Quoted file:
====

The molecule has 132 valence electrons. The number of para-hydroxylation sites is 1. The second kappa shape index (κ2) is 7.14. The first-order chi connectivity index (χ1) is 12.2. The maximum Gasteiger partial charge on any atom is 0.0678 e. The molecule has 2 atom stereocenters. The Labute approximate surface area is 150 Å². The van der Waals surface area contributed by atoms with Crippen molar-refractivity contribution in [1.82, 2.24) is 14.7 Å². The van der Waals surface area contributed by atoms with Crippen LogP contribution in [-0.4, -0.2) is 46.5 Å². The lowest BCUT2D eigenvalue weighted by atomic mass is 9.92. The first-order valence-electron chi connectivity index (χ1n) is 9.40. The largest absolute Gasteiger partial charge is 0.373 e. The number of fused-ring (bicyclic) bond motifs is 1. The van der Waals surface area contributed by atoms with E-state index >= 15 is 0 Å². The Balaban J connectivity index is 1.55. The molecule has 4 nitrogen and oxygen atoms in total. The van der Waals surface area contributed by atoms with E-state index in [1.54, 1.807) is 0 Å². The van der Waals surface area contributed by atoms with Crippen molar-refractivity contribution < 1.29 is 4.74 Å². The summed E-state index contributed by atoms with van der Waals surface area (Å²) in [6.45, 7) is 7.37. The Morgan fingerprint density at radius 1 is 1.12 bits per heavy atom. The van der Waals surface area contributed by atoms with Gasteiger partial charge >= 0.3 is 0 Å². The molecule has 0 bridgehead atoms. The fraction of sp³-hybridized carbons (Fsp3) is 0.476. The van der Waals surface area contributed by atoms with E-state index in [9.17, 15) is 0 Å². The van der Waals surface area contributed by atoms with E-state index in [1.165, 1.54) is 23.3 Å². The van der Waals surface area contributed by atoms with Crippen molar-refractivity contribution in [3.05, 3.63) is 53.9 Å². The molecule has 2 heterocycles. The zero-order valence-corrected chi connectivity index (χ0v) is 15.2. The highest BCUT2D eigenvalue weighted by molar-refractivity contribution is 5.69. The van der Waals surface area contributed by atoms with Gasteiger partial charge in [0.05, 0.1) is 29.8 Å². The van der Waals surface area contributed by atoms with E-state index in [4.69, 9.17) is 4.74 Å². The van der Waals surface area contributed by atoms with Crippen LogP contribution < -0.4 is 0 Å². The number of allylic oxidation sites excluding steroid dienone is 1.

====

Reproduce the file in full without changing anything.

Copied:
The molecule has 132 valence electrons. The number of para-hydroxylation sites is 1. The second kappa shape index (κ2) is 7.14. The first-order chi connectivity index (χ1) is 12.2. The maximum Gasteiger partial charge on any atom is 0.0678 e. The molecule has 2 atom stereocenters. The Labute approximate surface area is 150 Å². The van der Waals surface area contributed by atoms with Crippen molar-refractivity contribution in [1.82, 2.24) is 14.7 Å². The van der Waals surface area contributed by atoms with Crippen LogP contribution in [-0.4, -0.2) is 46.5 Å². The lowest BCUT2D eigenvalue weighted by atomic mass is 9.92. The first-order valence-electron chi connectivity index (χ1n) is 9.40. The largest absolute Gasteiger partial charge is 0.373 e. The number of fused-ring (bicyclic) bond motifs is 1. The van der Waals surface area contributed by atoms with E-state index >= 15 is 0 Å². The Balaban J connectivity index is 1.55. The molecule has 4 nitrogen and oxygen atoms in total. The van der Waals surface area contributed by atoms with E-state index in [1.54, 1.807) is 0 Å². The van der Waals surface area contributed by atoms with Crippen molar-refractivity contribution < 1.29 is 4.74 Å². The summed E-state index contributed by atoms with van der Waals surface area (Å²) in [6.45, 7) is 7.37. The Morgan fingerprint density at radius 1 is 1.12 bits per heavy atom. The van der Waals surface area contributed by atoms with Gasteiger partial charge >= 0.3 is 0 Å². The molecule has 0 bridgehead atoms. The fraction of sp³-hybridized carbons (Fsp3) is 0.476. The van der Waals surface area contributed by atoms with E-state index in [9.17, 15) is 0 Å². The van der Waals surface area contributed by atoms with E-state index in [1.165, 1.54) is 23.3 Å². The van der Waals surface area contributed by atoms with Crippen molar-refractivity contribution in [3.05, 3.63) is 53.9 Å². The molecule has 2 heterocycles. The zero-order valence-corrected chi connectivity index (χ0v) is 15.2. The highest BCUT2D eigenvalue weighted by molar-refractivity contribution is 5.69. The van der Waals surface area contributed by atoms with Gasteiger partial charge in [0.05, 0.1) is 29.8 Å². The van der Waals surface area contributed by atoms with E-state index in [4.69, 9.17) is 4.74 Å². The van der Waals surface area contributed by atoms with Crippen LogP contribution < -0.4 is 0 Å². The number of allylic oxidation sites excluding steroid dienone is 1.